VR is dead | Zero2Billions

AR eats it and has an equally bleak future

It’s hard to believe that only 11 years ago VR captured the zeitgeist. In April 2012, Oculus started Kickstarter with Oculus Rift developer kit, and the tech world whips itself into a “this is the future” frenzy. Facebook slapped a $2 billion check on the table and acquired the company in 2014.

But today, as it stands, VR is dead.

VR – as in, a system for being exclusive in virtual reality – has almost ceased to exist as a concept. Even the cheapest mainstream headset out there, the Meta Quest 2, features passthrough, meaning it has AR capabilities. Quest 3 adds high-definition passthrough in full color. And, despite the $3,500 price tag, Apple’s Vision Pro takes the concept so far that it no longer really uses the VR nomenclature.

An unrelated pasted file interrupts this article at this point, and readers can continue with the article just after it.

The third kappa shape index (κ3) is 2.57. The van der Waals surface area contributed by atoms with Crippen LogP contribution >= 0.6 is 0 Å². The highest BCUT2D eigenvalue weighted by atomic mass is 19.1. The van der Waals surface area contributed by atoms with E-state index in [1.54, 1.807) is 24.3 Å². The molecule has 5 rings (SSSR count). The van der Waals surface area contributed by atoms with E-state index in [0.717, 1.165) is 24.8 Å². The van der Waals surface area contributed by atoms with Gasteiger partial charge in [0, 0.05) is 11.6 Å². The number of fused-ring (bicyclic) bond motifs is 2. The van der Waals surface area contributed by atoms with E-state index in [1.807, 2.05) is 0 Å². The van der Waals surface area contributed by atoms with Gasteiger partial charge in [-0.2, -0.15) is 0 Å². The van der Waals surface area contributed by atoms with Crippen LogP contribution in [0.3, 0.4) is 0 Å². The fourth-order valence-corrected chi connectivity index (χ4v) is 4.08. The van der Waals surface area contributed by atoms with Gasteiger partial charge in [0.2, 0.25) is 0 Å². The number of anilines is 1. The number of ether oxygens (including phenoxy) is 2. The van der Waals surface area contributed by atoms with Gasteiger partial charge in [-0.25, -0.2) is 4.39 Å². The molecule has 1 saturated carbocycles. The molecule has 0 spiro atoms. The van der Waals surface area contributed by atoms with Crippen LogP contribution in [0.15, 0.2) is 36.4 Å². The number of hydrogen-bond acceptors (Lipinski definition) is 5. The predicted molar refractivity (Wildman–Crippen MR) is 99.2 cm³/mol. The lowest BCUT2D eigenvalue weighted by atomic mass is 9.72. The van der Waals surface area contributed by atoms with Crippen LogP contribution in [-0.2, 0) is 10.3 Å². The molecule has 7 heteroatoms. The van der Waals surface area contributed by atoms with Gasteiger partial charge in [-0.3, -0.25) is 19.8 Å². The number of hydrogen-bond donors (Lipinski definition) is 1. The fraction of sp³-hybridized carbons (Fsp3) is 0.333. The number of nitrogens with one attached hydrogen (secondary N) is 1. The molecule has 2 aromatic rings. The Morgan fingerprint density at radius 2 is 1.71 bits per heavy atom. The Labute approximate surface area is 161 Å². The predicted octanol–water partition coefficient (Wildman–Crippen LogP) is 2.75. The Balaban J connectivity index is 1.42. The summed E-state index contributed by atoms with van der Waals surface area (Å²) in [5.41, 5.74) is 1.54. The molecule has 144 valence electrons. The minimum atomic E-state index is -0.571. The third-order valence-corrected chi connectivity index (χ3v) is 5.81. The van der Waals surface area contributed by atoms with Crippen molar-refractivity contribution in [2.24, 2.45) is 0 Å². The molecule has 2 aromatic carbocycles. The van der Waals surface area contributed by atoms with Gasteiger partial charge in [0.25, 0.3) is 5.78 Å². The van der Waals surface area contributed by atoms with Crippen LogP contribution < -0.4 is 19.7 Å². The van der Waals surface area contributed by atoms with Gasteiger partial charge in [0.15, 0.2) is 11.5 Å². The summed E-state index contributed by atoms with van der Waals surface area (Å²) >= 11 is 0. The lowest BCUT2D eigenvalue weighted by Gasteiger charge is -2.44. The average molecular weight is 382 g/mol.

That’s because VR is missing the one important thing it can take from a “cool toy” to a “must have device”: killer apps. Even though the market has matured, VR is still struggling to find a reason to exist.

In 2015, Zero2Billions published an article speculating that the market could reach $150 billion in revenue by 2020. Here it is, closer to 2024, and it looks like the market sits at around $32 billion – a fifth of what the breathless analysts guessed.

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